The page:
I'd appreciate that, thanks. :thumb:
Zakath, this is what I found from http://nces.ed.gov/pubs2001/HomeSchool/reasons.asp I think it might be a government website.
Parents may homeschool their children for a number of reasons. Previous studies suggest that the most common reasons that parents give for homeschooling their children are moral or religious reasons, a desire for high educational achievement, dissatisfaction with public schools' instructional program, and concerns about school environment, including safety, drugs, and peer pressure (Lines 2000a, Grubb 1998, Mayberry 1991).
If you click on where it says "figure 2" you can see a graph showing the data. According to this, religious reasons was second only to parents believing they could give their children a better education at home. However, in this study, participants were allowed to give more than one answer. :)
 

Christine

New member
Originally posted by Greywolf

I still don't see what difference it makes whether or not a teacher is gay as long as they do their job. I realize that everybody has a different style of parenting, but if I were worried that my child may have a gay teacher, then I'd discuss it with my child before the school year began. I wouldn't imagine that gay teachers would spend class time on the topic of homosexuality unless it was relevant to another lesson, but I could be wrong. Maybe your father can provide some insight on that.
Greywolf, I asked my dad about this. My dad said the impact a sodomite teacher would have on the class will depend partially on how old the students are and if the teacher is open with his lifestyle. He also said that if a sodomite strayed from the lesson to discuss sodomy, he could probably get in trouble. In math class, you discuss math, not sodomy.
 

Zakath

Resident Atheist
Originally posted by Christine

Zakath, this is what I found from http://nces.ed.gov/pubs2001/HomeSchool/reasons.asp I think it might be a government website.
Parents may homeschool their children for a number of reasons. Previous studies suggest that the most common reasons that parents give for homeschooling their children are moral or religious reasons, a desire for high educational achievement, dissatisfaction with public schools' instructional program, and concerns about school environment, including safety, drugs, and peer pressure (Lines 2000a, Grubb 1998, Mayberry 1991).
If you click on where it says "figure 2" you can see a graph showing the data. According to this, religious reasons was second only to parents believing they could give their children a better education at home. However, in this study, participants were allowed to give more than one answer. :)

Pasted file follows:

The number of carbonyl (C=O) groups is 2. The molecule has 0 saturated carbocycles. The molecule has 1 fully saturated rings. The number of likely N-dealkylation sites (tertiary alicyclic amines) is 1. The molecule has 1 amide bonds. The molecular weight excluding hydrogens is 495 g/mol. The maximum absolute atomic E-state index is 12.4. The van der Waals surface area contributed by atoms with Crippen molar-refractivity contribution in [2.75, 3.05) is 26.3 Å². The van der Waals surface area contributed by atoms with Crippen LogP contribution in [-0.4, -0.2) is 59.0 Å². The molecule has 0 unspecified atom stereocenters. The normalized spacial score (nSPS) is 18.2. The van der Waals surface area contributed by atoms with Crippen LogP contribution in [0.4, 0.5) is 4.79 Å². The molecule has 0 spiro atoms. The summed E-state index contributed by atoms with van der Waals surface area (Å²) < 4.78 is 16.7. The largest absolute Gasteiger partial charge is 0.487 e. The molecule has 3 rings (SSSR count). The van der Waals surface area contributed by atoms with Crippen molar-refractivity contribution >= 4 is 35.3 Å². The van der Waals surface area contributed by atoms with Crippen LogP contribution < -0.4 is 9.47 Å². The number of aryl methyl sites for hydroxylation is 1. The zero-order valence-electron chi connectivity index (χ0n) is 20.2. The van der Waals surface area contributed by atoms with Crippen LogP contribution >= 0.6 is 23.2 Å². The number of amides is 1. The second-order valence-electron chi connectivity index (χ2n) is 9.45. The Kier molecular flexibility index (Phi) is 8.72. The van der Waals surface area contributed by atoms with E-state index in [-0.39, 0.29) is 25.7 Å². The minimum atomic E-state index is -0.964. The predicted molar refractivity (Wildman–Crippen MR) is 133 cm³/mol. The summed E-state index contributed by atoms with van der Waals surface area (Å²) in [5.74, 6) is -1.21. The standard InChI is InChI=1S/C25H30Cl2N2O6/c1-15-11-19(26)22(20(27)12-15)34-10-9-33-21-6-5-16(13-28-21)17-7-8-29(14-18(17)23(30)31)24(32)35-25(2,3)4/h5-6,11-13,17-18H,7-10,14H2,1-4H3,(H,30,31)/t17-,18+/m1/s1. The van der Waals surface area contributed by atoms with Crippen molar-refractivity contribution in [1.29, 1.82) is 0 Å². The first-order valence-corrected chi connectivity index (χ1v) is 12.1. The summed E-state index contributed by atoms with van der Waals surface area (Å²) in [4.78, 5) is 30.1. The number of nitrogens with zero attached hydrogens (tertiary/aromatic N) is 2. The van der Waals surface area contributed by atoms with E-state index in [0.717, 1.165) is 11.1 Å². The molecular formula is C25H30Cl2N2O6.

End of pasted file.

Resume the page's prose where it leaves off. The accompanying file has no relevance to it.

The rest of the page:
Great research, Christine! :thumb:

Yes, NCES is the National Center for Educational Statistics, part of the U.S. Department of Education. I have acted as a consultant for them over the years. :)

According to the NCES study then, the main or primary reason was quality of education, not religious reasons. Additionaly if you look at the most commonly cited reasons, concerns about the quality of education are two of the top three reasons. It seems that homeschooling parents are very concerned about educational quality.

Just so you are familiar with the players in this game:

"Lines" is Patricia M. Lines used to work for NCES and is now a fellow at the Discovery Institute (chuckle). I'm chuckling because of the Discovery Institute's agenda which I discussed in another thread.

"Grubb" is Deborah J. Grubb an assistant Professor of Education from Morehead State University who wrote a paper "Homeschooling: Who and Why?" which was presented in 1988 at the Mid-States Educational Research Association conference.

"Mayberry" is Maria Mayberry, a recent (2001) University of Texas Austin Ph.D. student. But I cannot find anything else on her more current than 2001. She does not appear to be on staff at UTA now.

[Edited to correct typos - Z :eek: ]
 
Last edited:

Greywolf

New member
Greywolf, I asked my dad about this.

Thanks. :up:

My dad said the impact a sodomite teacher would have on the class will depend partially on how old the students are and if the teacher is open with his lifestyle.

Out of curiosity, what kind of impact do you think that a gay teacher would have if he/she stuck to teaching the subject? And by "open with his lifestyle" do you mean that people know he/she's gay or that he/she talks about his lifestyle all the time?

He also said that if a sodomite strayed from the lesson to discuss sodomy, he could probably get in trouble. In math class, you discuss math, not sodomy.

I fully agree. I always assumed that that would be the case, but it's good to have it confirmed by someone with experience in the education field.
 
Status
Not open for further replies.
Top